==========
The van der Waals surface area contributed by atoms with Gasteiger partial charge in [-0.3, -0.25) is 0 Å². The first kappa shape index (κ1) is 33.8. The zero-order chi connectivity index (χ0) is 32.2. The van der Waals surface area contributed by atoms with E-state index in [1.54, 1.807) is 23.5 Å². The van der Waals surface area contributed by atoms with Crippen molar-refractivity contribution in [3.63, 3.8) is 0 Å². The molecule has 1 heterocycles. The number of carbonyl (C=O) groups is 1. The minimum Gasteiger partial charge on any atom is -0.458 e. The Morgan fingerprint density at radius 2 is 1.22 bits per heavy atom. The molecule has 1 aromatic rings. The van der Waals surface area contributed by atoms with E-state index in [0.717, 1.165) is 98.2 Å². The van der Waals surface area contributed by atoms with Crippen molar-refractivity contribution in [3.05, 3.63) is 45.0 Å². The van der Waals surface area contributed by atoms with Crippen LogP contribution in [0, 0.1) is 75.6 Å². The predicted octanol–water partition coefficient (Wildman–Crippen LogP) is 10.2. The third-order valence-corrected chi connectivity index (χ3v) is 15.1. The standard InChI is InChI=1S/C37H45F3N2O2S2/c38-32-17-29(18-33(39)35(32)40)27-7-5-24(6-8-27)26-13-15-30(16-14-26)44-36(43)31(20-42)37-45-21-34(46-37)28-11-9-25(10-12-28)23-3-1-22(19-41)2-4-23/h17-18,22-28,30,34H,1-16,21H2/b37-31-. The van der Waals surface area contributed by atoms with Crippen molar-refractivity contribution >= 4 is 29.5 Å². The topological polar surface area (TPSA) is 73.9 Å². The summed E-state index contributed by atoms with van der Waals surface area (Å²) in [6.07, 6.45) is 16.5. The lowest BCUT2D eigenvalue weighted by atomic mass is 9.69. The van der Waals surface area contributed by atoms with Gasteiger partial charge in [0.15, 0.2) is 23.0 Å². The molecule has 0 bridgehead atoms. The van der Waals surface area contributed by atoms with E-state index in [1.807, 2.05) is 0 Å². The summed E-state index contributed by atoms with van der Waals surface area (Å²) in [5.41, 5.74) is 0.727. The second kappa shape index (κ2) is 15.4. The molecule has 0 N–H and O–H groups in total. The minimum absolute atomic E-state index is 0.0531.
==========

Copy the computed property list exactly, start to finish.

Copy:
The van der Waals surface area contributed by atoms with Gasteiger partial charge in [-0.3, -0.25) is 0 Å². The first kappa shape index (κ1) is 33.8. The zero-order chi connectivity index (χ0) is 32.2. The van der Waals surface area contributed by atoms with E-state index in [1.54, 1.807) is 23.5 Å². The van der Waals surface area contributed by atoms with Crippen molar-refractivity contribution in [3.63, 3.8) is 0 Å². The molecule has 1 heterocycles. The number of carbonyl (C=O) groups is 1. The minimum Gasteiger partial charge on any atom is -0.458 e. The Morgan fingerprint density at radius 2 is 1.22 bits per heavy atom. The molecule has 1 aromatic rings. The van der Waals surface area contributed by atoms with E-state index in [0.717, 1.165) is 98.2 Å². The van der Waals surface area contributed by atoms with Crippen molar-refractivity contribution in [3.05, 3.63) is 45.0 Å². The van der Waals surface area contributed by atoms with Crippen LogP contribution in [0, 0.1) is 75.6 Å². The predicted octanol–water partition coefficient (Wildman–Crippen LogP) is 10.2. The third-order valence-corrected chi connectivity index (χ3v) is 15.1. The standard InChI is InChI=1S/C37H45F3N2O2S2/c38-32-17-29(18-33(39)35(32)40)27-7-5-24(6-8-27)26-13-15-30(16-14-26)44-36(43)31(20-42)37-45-21-34(46-37)28-11-9-25(10-12-28)23-3-1-22(19-41)2-4-23/h17-18,22-28,30,34H,1-16,21H2/b37-31-. The van der Waals surface area contributed by atoms with Crippen molar-refractivity contribution >= 4 is 29.5 Å². The topological polar surface area (TPSA) is 73.9 Å². The summed E-state index contributed by atoms with van der Waals surface area (Å²) in [6.07, 6.45) is 16.5. The lowest BCUT2D eigenvalue weighted by atomic mass is 9.69. The van der Waals surface area contributed by atoms with Gasteiger partial charge in [0.15, 0.2) is 23.0 Å². The molecule has 0 bridgehead atoms. The van der Waals surface area contributed by atoms with E-state index in [1.807, 2.05) is 0 Å². The summed E-state index contributed by atoms with van der Waals surface area (Å²) in [5.41, 5.74) is 0.727. The second kappa shape index (κ2) is 15.4. The molecule has 0 N–H and O–H groups in total. The minimum absolute atomic E-state index is 0.0531.